ABC’s Imaginary Mary is trying something new: adding an animated CGI character to the cast of a live-action series. And like a lot of Hollywood stars, that CGI character went through a few nips and tucks on the way to primetime.
In the new midseason comedy (debuting this Wednesday at 8:30/7:30c), Jenna Elfman stars as Alice, a career woman whose imaginary friend from childhood, Mary (voiced by SNL alum Rachel Dratch), suddenly reappears in her life. Mary’s always helped Alice through hard times, and she’s back to help her cope when Alice’s boyfriend Ben (Broad City‘s Stephen Schneider) introduces her to his kids.
Mary’s look “went through many iterations and napkin sketches and conversations,” executive producer Patrick Osborne told reporters at a recent press event. Osborne, an Oscar-winning Disney animator (Tangled, Wreck-It Ralph), did the original design of Mary before Elfman had even been cast, and at first, Mary looked more like a hairy, pillow-shaped troll, matching her mischievous nature. (See the original design at right.)
But when the show’s scripts started coming in, and they softened Mary’s personality, that led to a revamp of the creature’s look. “The writing went away from the little monster that it was… we realized we wanted that character to be likable,” Osborne recalls. So he turned to an old pal: “I called a favor in to a friend at Disney, Nick Orsi, who tore apart my initial drawing and made it better.” The result: a much cuter Mary, with big eyes and a more kid-like appearance, as seen in the photo at the top. (Still hairy, though.)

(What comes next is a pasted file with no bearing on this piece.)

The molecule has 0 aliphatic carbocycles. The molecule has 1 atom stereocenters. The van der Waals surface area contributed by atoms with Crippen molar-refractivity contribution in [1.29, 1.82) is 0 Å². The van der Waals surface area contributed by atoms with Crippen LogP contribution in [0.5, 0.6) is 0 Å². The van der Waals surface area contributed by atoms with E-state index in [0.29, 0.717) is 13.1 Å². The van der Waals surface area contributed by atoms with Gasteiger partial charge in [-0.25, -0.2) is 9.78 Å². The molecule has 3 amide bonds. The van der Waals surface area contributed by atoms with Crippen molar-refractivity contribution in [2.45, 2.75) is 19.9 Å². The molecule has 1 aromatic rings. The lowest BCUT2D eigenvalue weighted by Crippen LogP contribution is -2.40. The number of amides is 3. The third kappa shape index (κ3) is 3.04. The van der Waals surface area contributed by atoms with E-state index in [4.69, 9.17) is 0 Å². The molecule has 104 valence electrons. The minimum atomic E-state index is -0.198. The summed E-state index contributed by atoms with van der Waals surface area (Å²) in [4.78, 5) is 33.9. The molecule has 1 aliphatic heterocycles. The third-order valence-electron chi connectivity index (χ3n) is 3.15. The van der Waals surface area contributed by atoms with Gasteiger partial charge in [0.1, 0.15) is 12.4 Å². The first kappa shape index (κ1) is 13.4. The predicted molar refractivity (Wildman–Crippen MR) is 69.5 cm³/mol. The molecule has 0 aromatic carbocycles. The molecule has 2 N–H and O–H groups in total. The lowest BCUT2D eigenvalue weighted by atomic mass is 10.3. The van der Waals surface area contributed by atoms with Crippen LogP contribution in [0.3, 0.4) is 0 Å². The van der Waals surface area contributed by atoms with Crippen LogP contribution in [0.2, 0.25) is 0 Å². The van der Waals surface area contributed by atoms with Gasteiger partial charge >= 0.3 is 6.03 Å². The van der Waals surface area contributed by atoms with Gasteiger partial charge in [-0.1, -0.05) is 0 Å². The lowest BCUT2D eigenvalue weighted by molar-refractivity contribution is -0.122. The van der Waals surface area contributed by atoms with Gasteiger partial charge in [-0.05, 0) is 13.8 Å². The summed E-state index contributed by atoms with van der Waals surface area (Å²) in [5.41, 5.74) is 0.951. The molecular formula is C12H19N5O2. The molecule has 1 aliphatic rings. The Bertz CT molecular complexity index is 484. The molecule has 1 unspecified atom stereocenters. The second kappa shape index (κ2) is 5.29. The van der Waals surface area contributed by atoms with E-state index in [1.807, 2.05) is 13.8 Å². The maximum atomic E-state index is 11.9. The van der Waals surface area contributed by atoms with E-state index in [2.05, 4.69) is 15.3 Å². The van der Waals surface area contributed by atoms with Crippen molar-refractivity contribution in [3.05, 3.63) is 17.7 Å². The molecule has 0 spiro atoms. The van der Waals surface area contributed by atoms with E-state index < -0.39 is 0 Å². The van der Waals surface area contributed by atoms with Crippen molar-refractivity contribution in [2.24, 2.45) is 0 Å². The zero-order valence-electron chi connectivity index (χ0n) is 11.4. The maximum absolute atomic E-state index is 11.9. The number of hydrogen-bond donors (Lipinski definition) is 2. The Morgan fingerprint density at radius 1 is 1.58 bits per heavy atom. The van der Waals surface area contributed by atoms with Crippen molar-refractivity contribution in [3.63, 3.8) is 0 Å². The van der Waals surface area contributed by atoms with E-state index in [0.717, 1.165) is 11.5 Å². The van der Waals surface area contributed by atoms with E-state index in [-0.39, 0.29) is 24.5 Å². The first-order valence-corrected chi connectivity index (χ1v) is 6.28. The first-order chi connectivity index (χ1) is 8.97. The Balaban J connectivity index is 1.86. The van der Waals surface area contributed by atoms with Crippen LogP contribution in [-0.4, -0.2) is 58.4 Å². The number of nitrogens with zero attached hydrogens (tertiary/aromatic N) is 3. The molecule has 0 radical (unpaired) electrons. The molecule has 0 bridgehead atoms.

So how does Elfman shoot scenes with her imaginary co-star? “When we’re rehearsing and blocking the scene… we have a great puppet,” she reveals. “A real Mary puppet, with a puppeteer who moves her through the space.” Dratch isn’t on the show’s Vancouver set with Elfman — she records Mary’s dialogue in New York — but a comedic actress who’s local to the set reads Mary’s lines with Elfman offscreen: “She’s really funny, so I feel like I have a comedic partner in that exchange.”
When it’s time to shoot, “we film one take with the puppet moving through the space with the puppeteer, so the animators have that sense of her,” Elfman says. “Then she goes away, and then I’ve got nothing. No green screen, no green ball, zero.” Elfman has to remember where Mary is in the scene, based on the blocking they rehearsed: “As soon as she starts coming towards me or moving through the space, I just have to remember those points in space. And sometimes there are eleven of them.”
Keeping all that in mind — along with, you know, acting — is a big challenge, Elfman admits. “But that’s why I was interested in it… It was like, ‘This is just a nice, new bag of tricks I get to practice and see how to do.'”
Press PLAY below to get a sneak peek at Imaginary Mary, and then tell us in the comments: Can you imagine yourself watching?